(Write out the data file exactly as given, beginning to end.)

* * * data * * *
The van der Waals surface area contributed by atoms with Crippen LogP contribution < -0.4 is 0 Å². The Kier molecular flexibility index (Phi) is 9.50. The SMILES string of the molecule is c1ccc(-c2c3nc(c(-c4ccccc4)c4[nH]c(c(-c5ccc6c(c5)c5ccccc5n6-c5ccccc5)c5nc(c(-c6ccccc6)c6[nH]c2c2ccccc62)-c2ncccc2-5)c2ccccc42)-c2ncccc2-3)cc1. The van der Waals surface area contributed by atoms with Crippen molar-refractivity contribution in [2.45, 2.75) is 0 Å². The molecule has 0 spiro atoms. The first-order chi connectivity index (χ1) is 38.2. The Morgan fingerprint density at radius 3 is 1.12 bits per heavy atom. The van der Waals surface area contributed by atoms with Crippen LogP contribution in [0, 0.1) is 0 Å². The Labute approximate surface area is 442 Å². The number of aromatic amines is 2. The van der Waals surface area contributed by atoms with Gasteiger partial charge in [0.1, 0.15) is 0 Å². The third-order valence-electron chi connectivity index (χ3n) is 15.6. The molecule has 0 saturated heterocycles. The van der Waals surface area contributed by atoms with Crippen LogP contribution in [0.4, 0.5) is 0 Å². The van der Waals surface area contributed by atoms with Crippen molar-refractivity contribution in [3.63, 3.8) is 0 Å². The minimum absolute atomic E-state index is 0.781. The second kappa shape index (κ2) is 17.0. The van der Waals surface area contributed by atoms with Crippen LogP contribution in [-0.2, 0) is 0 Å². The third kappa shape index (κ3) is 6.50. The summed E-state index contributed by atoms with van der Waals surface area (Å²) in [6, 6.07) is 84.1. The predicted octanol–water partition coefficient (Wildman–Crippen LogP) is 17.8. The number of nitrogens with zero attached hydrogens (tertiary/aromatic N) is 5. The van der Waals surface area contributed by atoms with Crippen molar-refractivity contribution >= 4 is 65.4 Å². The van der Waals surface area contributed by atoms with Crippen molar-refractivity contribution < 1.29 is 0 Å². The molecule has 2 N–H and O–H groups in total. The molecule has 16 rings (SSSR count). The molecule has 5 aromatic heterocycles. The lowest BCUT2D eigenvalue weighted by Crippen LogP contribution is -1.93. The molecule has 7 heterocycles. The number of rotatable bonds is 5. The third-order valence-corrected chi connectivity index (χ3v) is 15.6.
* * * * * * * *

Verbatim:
The van der Waals surface area contributed by atoms with Crippen LogP contribution < -0.4 is 0 Å². The Kier molecular flexibility index (Phi) is 9.50. The SMILES string of the molecule is c1ccc(-c2c3nc(c(-c4ccccc4)c4[nH]c(c(-c5ccc6c(c5)c5ccccc5n6-c5ccccc5)c5nc(c(-c6ccccc6)c6[nH]c2c2ccccc62)-c2ncccc2-5)c2ccccc42)-c2ncccc2-3)cc1. The van der Waals surface area contributed by atoms with Crippen molar-refractivity contribution in [2.45, 2.75) is 0 Å². The molecule has 0 spiro atoms. The first-order chi connectivity index (χ1) is 38.2. The Morgan fingerprint density at radius 3 is 1.12 bits per heavy atom. The van der Waals surface area contributed by atoms with Crippen LogP contribution in [0, 0.1) is 0 Å². The Labute approximate surface area is 442 Å². The number of aromatic amines is 2. The van der Waals surface area contributed by atoms with Gasteiger partial charge in [0.1, 0.15) is 0 Å². The third-order valence-electron chi connectivity index (χ3n) is 15.6. The molecule has 0 saturated heterocycles. The van der Waals surface area contributed by atoms with Crippen LogP contribution in [0.4, 0.5) is 0 Å². The van der Waals surface area contributed by atoms with Crippen molar-refractivity contribution in [3.63, 3.8) is 0 Å². The minimum absolute atomic E-state index is 0.781. The second kappa shape index (κ2) is 17.0. The van der Waals surface area contributed by atoms with Crippen LogP contribution in [-0.2, 0) is 0 Å². The third kappa shape index (κ3) is 6.50. The summed E-state index contributed by atoms with van der Waals surface area (Å²) in [6, 6.07) is 84.1. The predicted octanol–water partition coefficient (Wildman–Crippen LogP) is 17.8. The number of nitrogens with zero attached hydrogens (tertiary/aromatic N) is 5. The van der Waals surface area contributed by atoms with Crippen molar-refractivity contribution >= 4 is 65.4 Å². The van der Waals surface area contributed by atoms with Crippen molar-refractivity contribution < 1.29 is 0 Å². The molecule has 2 N–H and O–H groups in total. The molecule has 16 rings (SSSR count). The molecule has 5 aromatic heterocycles. The lowest BCUT2D eigenvalue weighted by Crippen LogP contribution is -1.93. The molecule has 7 heterocycles. The number of rotatable bonds is 5. The third-order valence-corrected chi connectivity index (χ3v) is 15.6.